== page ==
Friday, March 30, 2012

Wireless Shift: LTE Macrocells -> Small Base Stations

I’ve written about femtocells here in the past - basically micro-cell antennas that users attach to their broadband network. They are used to fill in areas where coverage is weak or does not exist. It looks like this idea is catching on. With increasing traffic demands along with OPEX and CAPEX savings in mind we’re starting to see a shift in the deployment of small range cell base stations (what some are calling simply “small cell”). 

Looking at a recent ABI Research report that examines the ecosystem and outlook for LTE base stations titled “The LTE Base Station Market,” we see the uptake of small cells and remote radio heads (RRHs) as elements of the distributed base station. 

Here’s some detail from the report:
  • Operators will initially deploy small cell equipment as in fills on the pico and microcell layers, but will quickly transition to deploying them as a fundamental part of a network rollout. 
  • The number of LTE small cells sold (127,000) will surpass the number of LTE macrocells, forecast at 113,000, as early as 2014. 
  • Semiconductor suppliers are positioning themselves to participate in this market with TI, Freescale, Cavium, Mindspeed, and DesignArt among the manufacturers offering new “base station-on-a-chip” SoCs.
  • However, LTE base station revenues will continue to be dominated by macro base station revenue with small cell revenue of $1.09 billion representing only 5.2% of the total revenue of $20.86 billion in 2014 and growing to $4.44 billion or 23.9% of the total $18.60 billion LTE base station market by 2016.
  • Equipment manufacturers have been quick to respond to this shift in RAN (Radio Access Network) architecture. Ericsson acquired BelAir networks as part of its “HetNet” initiative, Nokia Siemens Networks announced Flexi Zone, Alcatel-Lucent continues to expand its lightRadio™ portfolio and Huawei has announced its AtomCell products.
Nick Marshall, principal ABI Networks Analyst, comments regarding the report, “This mobile broadband-driven data storm is stretching traditional macrocell network capacity to the limit and driving the move to heterogeneous networks.” Nick continues, saying, “These base station baseband SoCs (System on a Chip) are among the most complex ICs on the market today and raise the bar in terms of complexity.

Tuesday, March 27, 2012

Engineering Faculty - How Not to Talk to Parents and Potential Students

We’ve been making the rounds with my youngest daughter who is a junior in high school. She’s interested in a college that has a strong Mechanical Engineering program. She’s not interested in going to a large university - she’s looking for something a little smaller.

So far we’ve checked out some really good schools and have had some great visits. One in particular was so bad though I just have to write about it. No names.... Here’s how the day went in bullet form:
  • 3 hour ride so we leave early.
  • Get to the school and find the admissions office.
  • Admissions office staff tells us about our appointment with the Mechanical Engineering Department Chair. We get the name and “office” location of the chair and head over to the Engineering building.
  • We get over to the Engineering building and find out the “office” is actually a small conference room.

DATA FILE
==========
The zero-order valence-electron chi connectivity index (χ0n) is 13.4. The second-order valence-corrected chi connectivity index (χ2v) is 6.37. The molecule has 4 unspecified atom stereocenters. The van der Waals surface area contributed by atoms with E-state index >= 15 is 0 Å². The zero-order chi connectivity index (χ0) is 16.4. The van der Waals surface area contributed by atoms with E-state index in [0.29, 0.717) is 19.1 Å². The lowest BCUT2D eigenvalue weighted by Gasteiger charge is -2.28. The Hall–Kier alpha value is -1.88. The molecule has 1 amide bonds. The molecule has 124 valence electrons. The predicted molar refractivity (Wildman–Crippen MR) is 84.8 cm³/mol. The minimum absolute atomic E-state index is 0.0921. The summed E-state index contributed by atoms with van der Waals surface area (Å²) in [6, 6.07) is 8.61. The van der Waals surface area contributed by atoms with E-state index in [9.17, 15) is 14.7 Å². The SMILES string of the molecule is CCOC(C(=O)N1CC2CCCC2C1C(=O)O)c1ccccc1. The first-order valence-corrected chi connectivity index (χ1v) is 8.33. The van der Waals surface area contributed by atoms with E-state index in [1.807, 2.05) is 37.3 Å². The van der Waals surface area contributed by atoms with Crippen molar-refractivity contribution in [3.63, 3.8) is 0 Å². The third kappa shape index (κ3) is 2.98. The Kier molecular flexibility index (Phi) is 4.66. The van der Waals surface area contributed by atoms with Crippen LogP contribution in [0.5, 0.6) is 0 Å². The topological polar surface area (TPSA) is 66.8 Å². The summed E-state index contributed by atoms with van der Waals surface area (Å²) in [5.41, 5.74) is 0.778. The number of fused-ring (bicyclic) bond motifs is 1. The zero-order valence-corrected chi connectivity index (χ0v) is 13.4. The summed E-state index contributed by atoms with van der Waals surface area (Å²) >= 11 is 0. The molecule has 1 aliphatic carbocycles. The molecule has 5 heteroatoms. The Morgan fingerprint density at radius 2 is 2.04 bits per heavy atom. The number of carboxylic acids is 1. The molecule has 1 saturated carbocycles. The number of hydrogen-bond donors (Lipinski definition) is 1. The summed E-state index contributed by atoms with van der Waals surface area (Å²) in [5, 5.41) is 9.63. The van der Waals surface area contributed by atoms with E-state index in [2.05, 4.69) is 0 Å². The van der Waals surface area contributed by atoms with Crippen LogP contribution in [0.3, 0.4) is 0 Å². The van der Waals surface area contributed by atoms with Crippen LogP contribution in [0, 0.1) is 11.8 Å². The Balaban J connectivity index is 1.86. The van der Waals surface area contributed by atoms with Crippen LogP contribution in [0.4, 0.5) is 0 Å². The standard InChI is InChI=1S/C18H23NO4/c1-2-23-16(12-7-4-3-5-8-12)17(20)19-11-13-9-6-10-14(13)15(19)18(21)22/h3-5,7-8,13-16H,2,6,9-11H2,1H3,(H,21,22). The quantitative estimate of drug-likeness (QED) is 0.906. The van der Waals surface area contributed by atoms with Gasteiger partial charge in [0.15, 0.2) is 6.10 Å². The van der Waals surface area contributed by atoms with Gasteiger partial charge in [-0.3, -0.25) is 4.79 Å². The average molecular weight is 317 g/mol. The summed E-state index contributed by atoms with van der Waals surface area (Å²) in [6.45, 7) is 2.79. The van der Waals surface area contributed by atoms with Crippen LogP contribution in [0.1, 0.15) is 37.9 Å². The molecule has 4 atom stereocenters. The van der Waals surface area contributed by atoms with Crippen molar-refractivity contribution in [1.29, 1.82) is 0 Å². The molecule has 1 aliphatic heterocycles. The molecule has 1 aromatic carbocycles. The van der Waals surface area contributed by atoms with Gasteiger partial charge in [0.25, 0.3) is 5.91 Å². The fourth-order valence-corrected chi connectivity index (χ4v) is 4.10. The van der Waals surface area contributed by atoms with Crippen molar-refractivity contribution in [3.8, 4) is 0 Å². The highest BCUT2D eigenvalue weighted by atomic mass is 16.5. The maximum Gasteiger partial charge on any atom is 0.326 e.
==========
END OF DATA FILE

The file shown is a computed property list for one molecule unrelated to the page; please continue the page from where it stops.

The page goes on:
• There are two other families with us. Two of the potential students are female and one is male.
  • The department chair (at least I think he was the department chair but not 100% sure) shows up.
  • The professor/chair spends 15-20 minutes talking about himself. The awards he has received, the grants he has. When he found out we were from Massachusetts of course he just had to tell us about all the time he had spent and great work he had done at MIT.
  • So far, just a waste of everyone’s time. No real damage.... yet.
  • It gets bad though when someone breaks in with a question.
  • One of the parents asks about curriculum. He goes into a diatribe about how he is teaching the same courses as MIT using the “big thick classic books”. He mentions ABET but does not describe what it is or means. Other families are so lost.
  • He then stressed over and over again about how much time students have to spend reading these classic textbooks each week. He indicated with his fingers (about an inch) saying “this thick” for each class. He says "this thick" and indicating with his fingers at least 10 times. Each time he does it is with a scowl on his face. 
  • He then tells us the problem with American students is "you are lazy" and “you will likely fail”. This time with a look of disgust on his face.
  • “You will have at the most 4 hours per week of free time. You can use this time to go to the mall (and that is a "waste of time") or to do your laundry. You will have no other free time and must constantly study those classic textbooks reading "this thick every week.”
  • Then we got more of the lazy American student language.
  • At this point I cut it off and told him we had another appointment and had to leave. The other two families got up and followed us as quickly as they could out the door.
  • I did tell them don't listen to that guy.
  • 3 hour plus ride home with traffic. What a wasted day.
Lucky for us my wife and I are both engineers and we were able to prevent some of the damage to our daughter. I cannot help but think about those other two families and those two 17-18 year olds whose dreams of studying engineering were likely destroyed in about 20 minutes by this guy. One of the families had a younger sibling and that kid has likely been damaged too. Nice work.

Again, no names here. I am sending a link to this post though to the admissions director at that school.

UPDATE 3/30/12:

The Dean of the Engineering school called late this afternoon and we talked for a long time. Good honest discussion and he is going to be sure this does not happen again. I was impressed with his understanding and dedication to the program and especially the students. 

I feel confident the problem will be taken care of. You know I'll be checking! 

I spend a lot of time (it's 100% of my own time, not work) writing and I wonder sometimes if what I'm doing is having any impact at all. Today was pretty good!